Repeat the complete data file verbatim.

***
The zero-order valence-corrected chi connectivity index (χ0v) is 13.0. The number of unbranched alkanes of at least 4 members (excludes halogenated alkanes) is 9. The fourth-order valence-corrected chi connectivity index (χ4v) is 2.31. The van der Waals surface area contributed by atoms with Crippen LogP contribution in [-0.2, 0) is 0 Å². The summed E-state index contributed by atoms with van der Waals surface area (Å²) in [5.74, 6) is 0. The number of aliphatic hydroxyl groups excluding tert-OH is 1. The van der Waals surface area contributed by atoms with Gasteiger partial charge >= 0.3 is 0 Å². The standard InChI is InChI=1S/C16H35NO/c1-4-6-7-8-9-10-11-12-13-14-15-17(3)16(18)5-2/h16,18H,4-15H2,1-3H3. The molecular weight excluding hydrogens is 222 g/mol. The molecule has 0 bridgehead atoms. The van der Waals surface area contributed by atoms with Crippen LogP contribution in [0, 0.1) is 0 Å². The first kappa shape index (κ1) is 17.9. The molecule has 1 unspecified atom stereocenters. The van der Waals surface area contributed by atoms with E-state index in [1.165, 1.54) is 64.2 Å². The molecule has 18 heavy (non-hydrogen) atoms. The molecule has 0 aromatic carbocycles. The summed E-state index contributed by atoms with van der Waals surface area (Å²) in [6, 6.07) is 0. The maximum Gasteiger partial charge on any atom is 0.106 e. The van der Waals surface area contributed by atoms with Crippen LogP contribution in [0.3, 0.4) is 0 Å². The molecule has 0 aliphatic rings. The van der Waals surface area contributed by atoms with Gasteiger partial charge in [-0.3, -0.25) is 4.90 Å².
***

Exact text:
The zero-order valence-corrected chi connectivity index (χ0v) is 13.0. The number of unbranched alkanes of at least 4 members (excludes halogenated alkanes) is 9. The fourth-order valence-corrected chi connectivity index (χ4v) is 2.31. The van der Waals surface area contributed by atoms with Crippen LogP contribution in [-0.2, 0) is 0 Å². The summed E-state index contributed by atoms with van der Waals surface area (Å²) in [5.74, 6) is 0. The number of aliphatic hydroxyl groups excluding tert-OH is 1. The van der Waals surface area contributed by atoms with Gasteiger partial charge >= 0.3 is 0 Å². The standard InChI is InChI=1S/C16H35NO/c1-4-6-7-8-9-10-11-12-13-14-15-17(3)16(18)5-2/h16,18H,4-15H2,1-3H3. The molecular weight excluding hydrogens is 222 g/mol. The molecule has 0 bridgehead atoms. The van der Waals surface area contributed by atoms with Crippen LogP contribution in [0, 0.1) is 0 Å². The first kappa shape index (κ1) is 17.9. The molecule has 1 unspecified atom stereocenters. The van der Waals surface area contributed by atoms with E-state index in [1.165, 1.54) is 64.2 Å². The molecule has 18 heavy (non-hydrogen) atoms. The molecule has 0 aromatic carbocycles. The summed E-state index contributed by atoms with van der Waals surface area (Å²) in [6, 6.07) is 0. The maximum Gasteiger partial charge on any atom is 0.106 e. The van der Waals surface area contributed by atoms with Crippen LogP contribution in [0.3, 0.4) is 0 Å². The molecule has 0 aliphatic rings. The van der Waals surface area contributed by atoms with Gasteiger partial charge in [-0.3, -0.25) is 4.90 Å².